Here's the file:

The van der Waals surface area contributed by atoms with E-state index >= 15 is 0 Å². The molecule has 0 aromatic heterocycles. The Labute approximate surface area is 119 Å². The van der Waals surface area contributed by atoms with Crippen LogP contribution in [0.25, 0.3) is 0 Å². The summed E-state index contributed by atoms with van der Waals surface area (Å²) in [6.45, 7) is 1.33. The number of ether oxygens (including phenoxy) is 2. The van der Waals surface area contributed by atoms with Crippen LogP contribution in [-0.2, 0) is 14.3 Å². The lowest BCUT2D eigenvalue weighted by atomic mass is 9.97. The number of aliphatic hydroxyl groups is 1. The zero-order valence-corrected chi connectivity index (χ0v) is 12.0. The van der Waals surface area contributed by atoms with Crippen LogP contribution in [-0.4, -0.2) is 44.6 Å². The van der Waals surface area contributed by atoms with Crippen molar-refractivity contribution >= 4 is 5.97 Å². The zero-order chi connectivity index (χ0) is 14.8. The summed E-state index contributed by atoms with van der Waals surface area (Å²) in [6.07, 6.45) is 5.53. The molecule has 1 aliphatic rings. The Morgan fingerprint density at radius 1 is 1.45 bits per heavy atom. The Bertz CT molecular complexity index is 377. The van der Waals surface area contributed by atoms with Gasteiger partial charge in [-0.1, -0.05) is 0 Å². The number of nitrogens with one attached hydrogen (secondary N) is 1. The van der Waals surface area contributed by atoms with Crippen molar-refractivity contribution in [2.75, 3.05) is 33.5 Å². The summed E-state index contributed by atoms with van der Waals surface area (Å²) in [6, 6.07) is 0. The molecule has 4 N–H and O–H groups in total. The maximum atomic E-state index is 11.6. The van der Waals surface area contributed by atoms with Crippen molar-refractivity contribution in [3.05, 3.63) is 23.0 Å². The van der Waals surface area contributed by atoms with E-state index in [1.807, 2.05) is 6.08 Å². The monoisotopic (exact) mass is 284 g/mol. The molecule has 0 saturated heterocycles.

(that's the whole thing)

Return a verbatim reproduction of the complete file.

The van der Waals surface area contributed by atoms with E-state index >= 15 is 0 Å². The molecule has 0 aromatic heterocycles. The Labute approximate surface area is 119 Å². The van der Waals surface area contributed by atoms with Crippen LogP contribution in [0.25, 0.3) is 0 Å². The summed E-state index contributed by atoms with van der Waals surface area (Å²) in [6.45, 7) is 1.33. The number of ether oxygens (including phenoxy) is 2. The van der Waals surface area contributed by atoms with Crippen LogP contribution in [-0.2, 0) is 14.3 Å². The lowest BCUT2D eigenvalue weighted by atomic mass is 9.97. The number of aliphatic hydroxyl groups is 1. The zero-order valence-corrected chi connectivity index (χ0v) is 12.0. The van der Waals surface area contributed by atoms with Crippen LogP contribution in [-0.4, -0.2) is 44.6 Å². The van der Waals surface area contributed by atoms with Crippen molar-refractivity contribution >= 4 is 5.97 Å². The zero-order chi connectivity index (χ0) is 14.8. The summed E-state index contributed by atoms with van der Waals surface area (Å²) in [6.07, 6.45) is 5.53. The molecule has 1 aliphatic rings. The Morgan fingerprint density at radius 1 is 1.45 bits per heavy atom. The Bertz CT molecular complexity index is 377. The van der Waals surface area contributed by atoms with Gasteiger partial charge in [-0.1, -0.05) is 0 Å². The number of nitrogens with one attached hydrogen (secondary N) is 1. The van der Waals surface area contributed by atoms with Crippen molar-refractivity contribution in [2.75, 3.05) is 33.5 Å². The summed E-state index contributed by atoms with van der Waals surface area (Å²) in [6, 6.07) is 0. The molecule has 4 N–H and O–H groups in total. The maximum atomic E-state index is 11.6. The van der Waals surface area contributed by atoms with Crippen molar-refractivity contribution in [3.05, 3.63) is 23.0 Å². The van der Waals surface area contributed by atoms with E-state index in [1.807, 2.05) is 6.08 Å². The monoisotopic (exact) mass is 284 g/mol. The molecule has 0 saturated heterocycles.